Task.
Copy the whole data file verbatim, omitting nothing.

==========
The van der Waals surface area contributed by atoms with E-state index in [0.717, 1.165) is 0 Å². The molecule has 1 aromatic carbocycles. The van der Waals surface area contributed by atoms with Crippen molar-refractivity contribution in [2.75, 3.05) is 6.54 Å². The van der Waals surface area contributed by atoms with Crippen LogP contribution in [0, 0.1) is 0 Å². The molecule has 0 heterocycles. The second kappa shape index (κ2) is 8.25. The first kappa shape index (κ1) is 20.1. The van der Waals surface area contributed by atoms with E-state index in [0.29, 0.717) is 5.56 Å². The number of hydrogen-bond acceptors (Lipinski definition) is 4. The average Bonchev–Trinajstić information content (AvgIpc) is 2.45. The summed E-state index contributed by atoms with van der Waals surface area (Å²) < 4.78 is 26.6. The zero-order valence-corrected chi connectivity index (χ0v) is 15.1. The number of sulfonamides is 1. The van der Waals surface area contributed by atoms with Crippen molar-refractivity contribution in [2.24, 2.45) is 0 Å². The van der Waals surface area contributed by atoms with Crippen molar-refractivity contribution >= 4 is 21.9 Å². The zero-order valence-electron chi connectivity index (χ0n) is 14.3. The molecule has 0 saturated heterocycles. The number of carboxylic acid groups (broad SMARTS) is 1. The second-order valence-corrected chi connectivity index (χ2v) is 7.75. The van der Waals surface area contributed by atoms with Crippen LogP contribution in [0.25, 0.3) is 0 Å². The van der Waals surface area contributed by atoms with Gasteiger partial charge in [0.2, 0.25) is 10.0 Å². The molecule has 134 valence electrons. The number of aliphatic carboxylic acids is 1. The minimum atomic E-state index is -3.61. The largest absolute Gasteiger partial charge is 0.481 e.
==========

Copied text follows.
The van der Waals surface area contributed by atoms with E-state index in [0.717, 1.165) is 0 Å². The molecule has 1 aromatic carbocycles. The van der Waals surface area contributed by atoms with Crippen molar-refractivity contribution in [2.75, 3.05) is 6.54 Å². The van der Waals surface area contributed by atoms with Crippen LogP contribution in [0, 0.1) is 0 Å². The molecule has 0 heterocycles. The second kappa shape index (κ2) is 8.25. The first kappa shape index (κ1) is 20.1. The van der Waals surface area contributed by atoms with E-state index in [0.29, 0.717) is 5.56 Å². The number of hydrogen-bond acceptors (Lipinski definition) is 4. The average Bonchev–Trinajstić information content (AvgIpc) is 2.45. The summed E-state index contributed by atoms with van der Waals surface area (Å²) < 4.78 is 26.6. The zero-order valence-corrected chi connectivity index (χ0v) is 15.1. The number of sulfonamides is 1. The van der Waals surface area contributed by atoms with Crippen molar-refractivity contribution in [2.24, 2.45) is 0 Å². The van der Waals surface area contributed by atoms with Crippen molar-refractivity contribution >= 4 is 21.9 Å². The zero-order valence-electron chi connectivity index (χ0n) is 14.3. The molecule has 0 saturated heterocycles. The number of carboxylic acid groups (broad SMARTS) is 1. The second-order valence-corrected chi connectivity index (χ2v) is 7.75. The van der Waals surface area contributed by atoms with Crippen LogP contribution in [0.25, 0.3) is 0 Å². The van der Waals surface area contributed by atoms with Gasteiger partial charge in [0.2, 0.25) is 10.0 Å². The molecule has 134 valence electrons. The number of aliphatic carboxylic acids is 1. The minimum atomic E-state index is -3.61. The largest absolute Gasteiger partial charge is 0.481 e.